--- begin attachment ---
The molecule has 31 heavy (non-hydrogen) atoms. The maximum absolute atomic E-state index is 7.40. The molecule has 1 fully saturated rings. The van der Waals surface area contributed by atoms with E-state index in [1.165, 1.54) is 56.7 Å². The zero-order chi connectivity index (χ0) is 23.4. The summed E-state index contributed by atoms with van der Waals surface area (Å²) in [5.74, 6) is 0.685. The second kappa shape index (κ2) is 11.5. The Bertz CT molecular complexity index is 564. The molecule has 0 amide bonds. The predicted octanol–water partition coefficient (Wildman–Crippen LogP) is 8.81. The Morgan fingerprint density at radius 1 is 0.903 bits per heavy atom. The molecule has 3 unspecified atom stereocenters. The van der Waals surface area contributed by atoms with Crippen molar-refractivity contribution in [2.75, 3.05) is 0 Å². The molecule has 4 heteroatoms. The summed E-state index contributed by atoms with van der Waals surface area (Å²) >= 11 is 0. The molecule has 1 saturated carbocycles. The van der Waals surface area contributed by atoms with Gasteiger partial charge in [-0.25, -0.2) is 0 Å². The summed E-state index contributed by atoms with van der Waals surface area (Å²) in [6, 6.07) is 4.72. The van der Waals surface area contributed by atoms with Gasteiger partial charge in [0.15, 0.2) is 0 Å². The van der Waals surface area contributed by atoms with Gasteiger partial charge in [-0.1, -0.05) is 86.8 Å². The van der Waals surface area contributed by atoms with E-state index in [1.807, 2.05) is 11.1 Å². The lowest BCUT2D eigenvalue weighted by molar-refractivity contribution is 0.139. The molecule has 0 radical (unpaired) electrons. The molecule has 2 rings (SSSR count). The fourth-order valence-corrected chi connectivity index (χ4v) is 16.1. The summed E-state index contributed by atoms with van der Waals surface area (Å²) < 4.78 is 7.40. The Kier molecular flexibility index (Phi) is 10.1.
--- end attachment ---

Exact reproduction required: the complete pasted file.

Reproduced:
The molecule has 31 heavy (non-hydrogen) atoms. The maximum absolute atomic E-state index is 7.40. The molecule has 1 fully saturated rings. The van der Waals surface area contributed by atoms with E-state index in [1.165, 1.54) is 56.7 Å². The zero-order chi connectivity index (χ0) is 23.4. The summed E-state index contributed by atoms with van der Waals surface area (Å²) in [5.74, 6) is 0.685. The second kappa shape index (κ2) is 11.5. The Bertz CT molecular complexity index is 564. The molecule has 0 amide bonds. The predicted octanol–water partition coefficient (Wildman–Crippen LogP) is 8.81. The Morgan fingerprint density at radius 1 is 0.903 bits per heavy atom. The molecule has 3 unspecified atom stereocenters. The van der Waals surface area contributed by atoms with Crippen molar-refractivity contribution in [2.75, 3.05) is 0 Å². The molecule has 4 heteroatoms. The summed E-state index contributed by atoms with van der Waals surface area (Å²) >= 11 is 0. The molecule has 1 saturated carbocycles. The van der Waals surface area contributed by atoms with Gasteiger partial charge in [-0.25, -0.2) is 0 Å². The summed E-state index contributed by atoms with van der Waals surface area (Å²) in [6, 6.07) is 4.72. The van der Waals surface area contributed by atoms with Gasteiger partial charge in [0.15, 0.2) is 0 Å². The van der Waals surface area contributed by atoms with Gasteiger partial charge in [-0.1, -0.05) is 86.8 Å². The van der Waals surface area contributed by atoms with E-state index in [1.807, 2.05) is 11.1 Å². The lowest BCUT2D eigenvalue weighted by molar-refractivity contribution is 0.139. The molecule has 0 radical (unpaired) electrons. The molecule has 2 rings (SSSR count). The fourth-order valence-corrected chi connectivity index (χ4v) is 16.1. The summed E-state index contributed by atoms with van der Waals surface area (Å²) < 4.78 is 7.40. The Kier molecular flexibility index (Phi) is 10.1.